• Thread-2 does the work and to return the result it calls some remote callback method in the JVM Thread-1 resides in - call-ID is passed together with the result
  • The callback method on the Thread-1 side makes the result available via call-ID and wakes up all waiting threads by means of notifyAll()
  • Threads incl. Thread-1 check if their result arrived, if yes they continue to work if no the wait() again.

Pseudo code for the Thread-1 side:

HashMap<String, Object> results;

// Called by Thread-1 to access Thread-2
public void doIt() {
    String callId = "aUniqueCallId";
    Object result = null;
    remoteCallToThread2(callId);
    synchronized(results) {
        while((result = results.remove(callId)) == null) {
            results.wait();
        }
    }
    doSomethingWith(result);
}

// Called remotely by Thread-2 when result is available
public void callback(String callId, Object result) {    
    synchronized(results) {
        results.put(callId, result);
        results.notifyAll();
    } 
}

Of course this is just the basic idea and can not be used as such, there's a lot of stuff to be considered here.

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thanks for your detailed response @lost. But I would appreciate if you can comment on my reasoning to not go with message queue based solution for this. Another thing is when THREAD-1 (one instance of web service call from web CLiENT-1) sends a request (through a socket) it has to release that socket right after it sends the request. There's another listener thread that keeps listening on that socket for responses, but those responses can come out of order, so this listener thread has to look at each response and notify the appropriate waiting thread that its response has arrived. –  rooban bajwa Jul 14 '12 at 18:54
    
it would be great if anyone (including @Arne ) - can explain how this functionality could be achieved with a message queue.. I certainly would prefer that route coz I wouldn't have to deal with threads in that much detail.. –  rooban bajwa Jul 14 '12 at 18:55
    
My answer is independent of how the callback from Thread-2 comes in. It could be done with a direct WS call originating from Thread-2, it could also come in by means of a message over an MQ system. If you do not want Thread-1 to block then wait()/notify() is the way to go. It may very well be that what I suggested is already included in common WS frameworks when you just set off a synchronous WS call from Thread-1 to Thread-2 (don't know the details of such frameworks). If this is the case this would be the easiest solution for you. You have to check out the properties of your framework. –  lost Jul 14 '12 at 19:42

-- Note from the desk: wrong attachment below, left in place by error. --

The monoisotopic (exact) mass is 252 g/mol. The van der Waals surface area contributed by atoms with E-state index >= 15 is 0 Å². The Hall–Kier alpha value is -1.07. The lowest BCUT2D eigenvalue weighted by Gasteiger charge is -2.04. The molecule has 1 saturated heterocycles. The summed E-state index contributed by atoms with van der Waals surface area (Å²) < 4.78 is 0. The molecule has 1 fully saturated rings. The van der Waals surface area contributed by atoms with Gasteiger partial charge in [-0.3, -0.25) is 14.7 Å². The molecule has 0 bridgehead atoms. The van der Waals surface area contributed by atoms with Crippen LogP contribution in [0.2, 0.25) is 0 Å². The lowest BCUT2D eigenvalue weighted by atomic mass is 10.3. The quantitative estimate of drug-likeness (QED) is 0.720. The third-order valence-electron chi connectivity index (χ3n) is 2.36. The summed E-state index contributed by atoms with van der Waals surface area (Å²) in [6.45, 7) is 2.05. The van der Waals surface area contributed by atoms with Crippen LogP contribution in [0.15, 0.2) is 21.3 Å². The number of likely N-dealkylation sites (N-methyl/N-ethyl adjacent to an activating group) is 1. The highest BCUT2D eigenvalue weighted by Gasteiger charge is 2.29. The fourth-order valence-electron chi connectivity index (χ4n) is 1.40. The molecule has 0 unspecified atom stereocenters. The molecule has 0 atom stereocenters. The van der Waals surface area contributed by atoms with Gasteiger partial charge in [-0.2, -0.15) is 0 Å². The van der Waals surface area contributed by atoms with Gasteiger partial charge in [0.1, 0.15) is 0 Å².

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@roobanbajwa if you follow David Harkness's hint to asynchronous HTTP you would use some kind of message queue. lost's skeleton might also be sufficient if you really want to implement that yourself. From your other posts I understood that THREAD-2 is calling legacy software and I wonder why you decouple that at all. Why not just call that legacy software directly from THREAD-1? Is the legacy software not thread safe? No problem, synchronize the calls. Afraid of scalability? Again: go for asynchronous HTTP. And to your reasoning on message queues: they may be used either way: sync and async. –  Arne Jul 14 '12 at 21:11
    
I looked at the Thread wait/notify pattern: Reference : docs.oracle.com/javase/tutorial/essential/concurrency/… - It mentions "Because notify doesn't allow you to specify the thread that is woken up, it is useful only in massively parallel applications" I have an issue with this - in my case I would like to wake up the specific thread only (the specific thread that sends a request and then waits for its response) and not notifyAll (that will be inefficient) but the notify method does not allow me to wake up a specific thread.. how do i solve this issue –  rooban bajwa Jul 17 '12 at 15:23